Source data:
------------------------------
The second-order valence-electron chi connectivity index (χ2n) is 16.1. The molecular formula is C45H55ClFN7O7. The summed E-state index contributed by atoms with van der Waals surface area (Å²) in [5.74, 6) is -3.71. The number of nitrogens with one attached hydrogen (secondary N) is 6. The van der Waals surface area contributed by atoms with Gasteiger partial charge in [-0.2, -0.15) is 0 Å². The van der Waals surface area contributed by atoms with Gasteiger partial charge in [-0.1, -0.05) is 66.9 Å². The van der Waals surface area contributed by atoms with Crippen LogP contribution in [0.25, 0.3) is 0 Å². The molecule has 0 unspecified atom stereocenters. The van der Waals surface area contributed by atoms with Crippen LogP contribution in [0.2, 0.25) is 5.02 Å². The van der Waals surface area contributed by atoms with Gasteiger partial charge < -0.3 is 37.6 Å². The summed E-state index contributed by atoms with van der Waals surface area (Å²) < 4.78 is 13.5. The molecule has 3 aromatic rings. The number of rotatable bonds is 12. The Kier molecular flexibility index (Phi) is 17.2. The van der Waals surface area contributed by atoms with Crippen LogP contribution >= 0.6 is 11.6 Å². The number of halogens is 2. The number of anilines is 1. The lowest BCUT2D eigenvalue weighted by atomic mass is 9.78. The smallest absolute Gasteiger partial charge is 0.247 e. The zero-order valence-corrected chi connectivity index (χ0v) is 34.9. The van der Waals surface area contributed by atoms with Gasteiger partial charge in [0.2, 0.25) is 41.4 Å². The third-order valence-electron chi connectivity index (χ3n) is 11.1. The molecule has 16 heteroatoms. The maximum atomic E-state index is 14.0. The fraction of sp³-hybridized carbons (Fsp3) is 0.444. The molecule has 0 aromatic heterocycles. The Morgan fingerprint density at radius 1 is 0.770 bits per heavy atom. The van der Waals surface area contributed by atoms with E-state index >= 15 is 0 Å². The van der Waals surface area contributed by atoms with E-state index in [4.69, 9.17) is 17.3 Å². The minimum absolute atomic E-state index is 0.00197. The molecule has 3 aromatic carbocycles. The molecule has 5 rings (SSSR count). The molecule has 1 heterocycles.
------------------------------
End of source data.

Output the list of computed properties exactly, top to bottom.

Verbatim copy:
The second-order valence-electron chi connectivity index (χ2n) is 16.1. The molecular formula is C45H55ClFN7O7. The summed E-state index contributed by atoms with van der Waals surface area (Å²) in [5.74, 6) is -3.71. The number of nitrogens with one attached hydrogen (secondary N) is 6. The van der Waals surface area contributed by atoms with Gasteiger partial charge in [-0.2, -0.15) is 0 Å². The van der Waals surface area contributed by atoms with Gasteiger partial charge in [-0.1, -0.05) is 66.9 Å². The van der Waals surface area contributed by atoms with Crippen LogP contribution in [0.25, 0.3) is 0 Å². The molecule has 0 unspecified atom stereocenters. The van der Waals surface area contributed by atoms with Crippen LogP contribution in [0.2, 0.25) is 5.02 Å². The van der Waals surface area contributed by atoms with Gasteiger partial charge < -0.3 is 37.6 Å². The summed E-state index contributed by atoms with van der Waals surface area (Å²) < 4.78 is 13.5. The molecule has 3 aromatic rings. The number of rotatable bonds is 12. The Kier molecular flexibility index (Phi) is 17.2. The van der Waals surface area contributed by atoms with Crippen LogP contribution >= 0.6 is 11.6 Å². The number of halogens is 2. The number of anilines is 1. The lowest BCUT2D eigenvalue weighted by atomic mass is 9.78. The smallest absolute Gasteiger partial charge is 0.247 e. The zero-order valence-corrected chi connectivity index (χ0v) is 34.9. The van der Waals surface area contributed by atoms with Gasteiger partial charge in [0.2, 0.25) is 41.4 Å². The third-order valence-electron chi connectivity index (χ3n) is 11.1. The molecule has 16 heteroatoms. The maximum atomic E-state index is 14.0. The fraction of sp³-hybridized carbons (Fsp3) is 0.444. The molecule has 0 aromatic heterocycles. The Morgan fingerprint density at radius 1 is 0.770 bits per heavy atom. The van der Waals surface area contributed by atoms with E-state index >= 15 is 0 Å². The van der Waals surface area contributed by atoms with E-state index in [4.69, 9.17) is 17.3 Å². The minimum absolute atomic E-state index is 0.00197. The molecule has 3 aromatic carbocycles. The molecule has 5 rings (SSSR count). The molecule has 1 heterocycles.